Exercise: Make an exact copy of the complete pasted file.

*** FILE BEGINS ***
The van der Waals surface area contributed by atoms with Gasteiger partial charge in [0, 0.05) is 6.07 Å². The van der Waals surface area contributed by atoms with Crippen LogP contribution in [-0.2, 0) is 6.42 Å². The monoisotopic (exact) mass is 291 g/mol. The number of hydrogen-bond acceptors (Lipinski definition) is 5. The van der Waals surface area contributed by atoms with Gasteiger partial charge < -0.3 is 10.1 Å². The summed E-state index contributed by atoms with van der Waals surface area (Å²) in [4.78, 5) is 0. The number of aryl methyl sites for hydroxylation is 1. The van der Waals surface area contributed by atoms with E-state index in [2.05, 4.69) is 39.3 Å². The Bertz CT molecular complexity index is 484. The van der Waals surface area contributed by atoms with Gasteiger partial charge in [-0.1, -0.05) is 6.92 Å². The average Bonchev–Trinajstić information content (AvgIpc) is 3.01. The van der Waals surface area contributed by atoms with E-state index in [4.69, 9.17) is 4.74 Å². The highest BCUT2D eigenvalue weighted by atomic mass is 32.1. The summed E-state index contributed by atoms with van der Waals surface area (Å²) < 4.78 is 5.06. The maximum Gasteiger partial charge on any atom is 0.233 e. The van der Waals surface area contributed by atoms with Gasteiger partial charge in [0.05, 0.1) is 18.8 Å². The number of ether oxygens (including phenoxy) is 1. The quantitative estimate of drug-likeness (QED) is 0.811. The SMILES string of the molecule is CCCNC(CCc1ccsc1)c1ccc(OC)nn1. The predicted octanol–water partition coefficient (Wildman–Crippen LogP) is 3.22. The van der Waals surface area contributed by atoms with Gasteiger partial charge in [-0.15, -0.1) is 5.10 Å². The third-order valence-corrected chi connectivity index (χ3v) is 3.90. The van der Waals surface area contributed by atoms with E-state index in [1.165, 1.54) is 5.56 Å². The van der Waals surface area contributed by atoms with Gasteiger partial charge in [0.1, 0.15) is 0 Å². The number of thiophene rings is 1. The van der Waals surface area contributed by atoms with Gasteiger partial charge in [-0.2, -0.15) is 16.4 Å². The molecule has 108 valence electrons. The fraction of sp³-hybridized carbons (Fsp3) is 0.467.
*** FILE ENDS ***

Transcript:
The van der Waals surface area contributed by atoms with Gasteiger partial charge in [0, 0.05) is 6.07 Å². The van der Waals surface area contributed by atoms with Crippen LogP contribution in [-0.2, 0) is 6.42 Å². The monoisotopic (exact) mass is 291 g/mol. The number of hydrogen-bond acceptors (Lipinski definition) is 5. The van der Waals surface area contributed by atoms with Gasteiger partial charge < -0.3 is 10.1 Å². The summed E-state index contributed by atoms with van der Waals surface area (Å²) in [4.78, 5) is 0. The number of aryl methyl sites for hydroxylation is 1. The van der Waals surface area contributed by atoms with E-state index in [2.05, 4.69) is 39.3 Å². The Bertz CT molecular complexity index is 484. The van der Waals surface area contributed by atoms with Gasteiger partial charge in [-0.1, -0.05) is 6.92 Å². The average Bonchev–Trinajstić information content (AvgIpc) is 3.01. The van der Waals surface area contributed by atoms with E-state index in [4.69, 9.17) is 4.74 Å². The highest BCUT2D eigenvalue weighted by atomic mass is 32.1. The summed E-state index contributed by atoms with van der Waals surface area (Å²) < 4.78 is 5.06. The maximum Gasteiger partial charge on any atom is 0.233 e. The van der Waals surface area contributed by atoms with Gasteiger partial charge in [0.05, 0.1) is 18.8 Å². The number of ether oxygens (including phenoxy) is 1. The quantitative estimate of drug-likeness (QED) is 0.811. The SMILES string of the molecule is CCCNC(CCc1ccsc1)c1ccc(OC)nn1. The predicted octanol–water partition coefficient (Wildman–Crippen LogP) is 3.22. The van der Waals surface area contributed by atoms with Gasteiger partial charge in [-0.15, -0.1) is 5.10 Å². The third-order valence-corrected chi connectivity index (χ3v) is 3.90. The van der Waals surface area contributed by atoms with E-state index in [1.165, 1.54) is 5.56 Å². The van der Waals surface area contributed by atoms with Gasteiger partial charge in [0.1, 0.15) is 0 Å². The number of thiophene rings is 1. The van der Waals surface area contributed by atoms with Gasteiger partial charge in [-0.2, -0.15) is 16.4 Å². The molecule has 108 valence electrons. The fraction of sp³-hybridized carbons (Fsp3) is 0.467.